One of the most rewarding career paths that any individual can pursue is to become an air traffic controller. Protecting the nation's airports from disaster and controlling traffic in major transportation hubs across the nation, make this job demanding and, yet, one of the most rewarding. And, in an economy whose employment numbers are stagnant, this area in the job sector has remained steady and has even shown a marked increase.
Air Traffic Control Job Outlook
In general, the characteristics that make an air traffic controller good at his or her job is that they are good with numbers, facts, figures, are good under pressure and have very good memories. And they are paid handsomely for increased mental abilities.
In addition, those who become air traffic controllers are expected to stay in peak physical health and even those older controllers who start to suffer from hypertension or other disorders may find themselves retired early. Most air traffic controllers begin work when they are in their early to mid-twenties and retire in their early to mid-fifties. Air traffic controllers are expected to be excellent communicators, using English as a first language. Or if English is not the first language, then a top level proficiency is expected.
Job Specifications for Air Traffic Controllers
There are two levels that controllers work from. The first is that of the 'en route' controller. The en route controller handles the air traffic that occurs at the upper altitudes. These areas are divided into sections or sectors of the sky. Each one sector is monitored by one controller. Generally, most use radar to assist them in this task. These controllers work at Air Route Traffic Control Centers located in most major airports.
Most think that air flight controllers only work directly with pilots and aircraft in the air, but there are many positions that are filled within the air control tower. Some of those positions include workers in the tower, flight date/deliver, and approach.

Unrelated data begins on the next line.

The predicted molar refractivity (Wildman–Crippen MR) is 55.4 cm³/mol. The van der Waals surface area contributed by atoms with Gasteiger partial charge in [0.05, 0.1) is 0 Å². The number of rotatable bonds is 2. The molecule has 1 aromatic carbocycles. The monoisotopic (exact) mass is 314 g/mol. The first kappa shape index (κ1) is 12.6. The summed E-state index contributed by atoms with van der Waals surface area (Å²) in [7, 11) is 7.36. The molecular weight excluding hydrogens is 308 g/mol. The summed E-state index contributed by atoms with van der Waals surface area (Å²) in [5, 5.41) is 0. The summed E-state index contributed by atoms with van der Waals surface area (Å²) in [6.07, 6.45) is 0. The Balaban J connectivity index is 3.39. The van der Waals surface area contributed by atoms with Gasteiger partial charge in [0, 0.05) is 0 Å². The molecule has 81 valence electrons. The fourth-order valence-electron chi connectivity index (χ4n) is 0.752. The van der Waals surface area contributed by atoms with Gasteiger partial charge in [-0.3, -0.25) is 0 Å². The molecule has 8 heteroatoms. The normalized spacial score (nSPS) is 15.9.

Tower controllers are those most are familiar with. They deal with planes taking off and landing, clearances and authorizing planes on the runways. Flight Data/Clearance Deliver controllers include personnel who deal with flight data from the planes, clearance delivery, flight plan clearances, those planes that are already on the ground and about to take off. Those that work on ground control deal with planes that are taxiing, moving from one terminal to the next and to other movement areas. Last, but not least, are those controllers who deal with approaching aircraft. They deal with planes that are already in the area and are preparing to land. So as you can see, each phase of an aircraft's time is carefully and closely monitored. With that said, then, it is no wonder that there are more than 200,000 controllers in the US alone.
Exceptions to this, of course, are those controllers who work for the military. Most military groups have their own enlisted controllers, who operate separately from civilian controllers. This is true for the United States, but in countries outside of America, often it is only the military who direct air traffic.
Air traffic controllers must hold an air traffic control license as well as go through a great deal of training before they are employable. Most of that training can often consist of classroom and on the job training, and take as much as 3 or more years to complete. Towers and airports are functional 24/7 and so there are various shifts that controllers may experience. Nights, weekends, holidays are not necessarily sacred when it comes to this job. Generally, controllers monitor a sector for up to three hours at a time, and are then given a break of about half an hour. This, of course, can fluctuate from airport to airport and, of course, would depend on the size of the airport.
The competition for air traffic controllers is intense, ensuring that if you are going to become an air traffic controller that you'd better be the best. And in the end, only the best should be in control of one of the nation's most sensitive industries.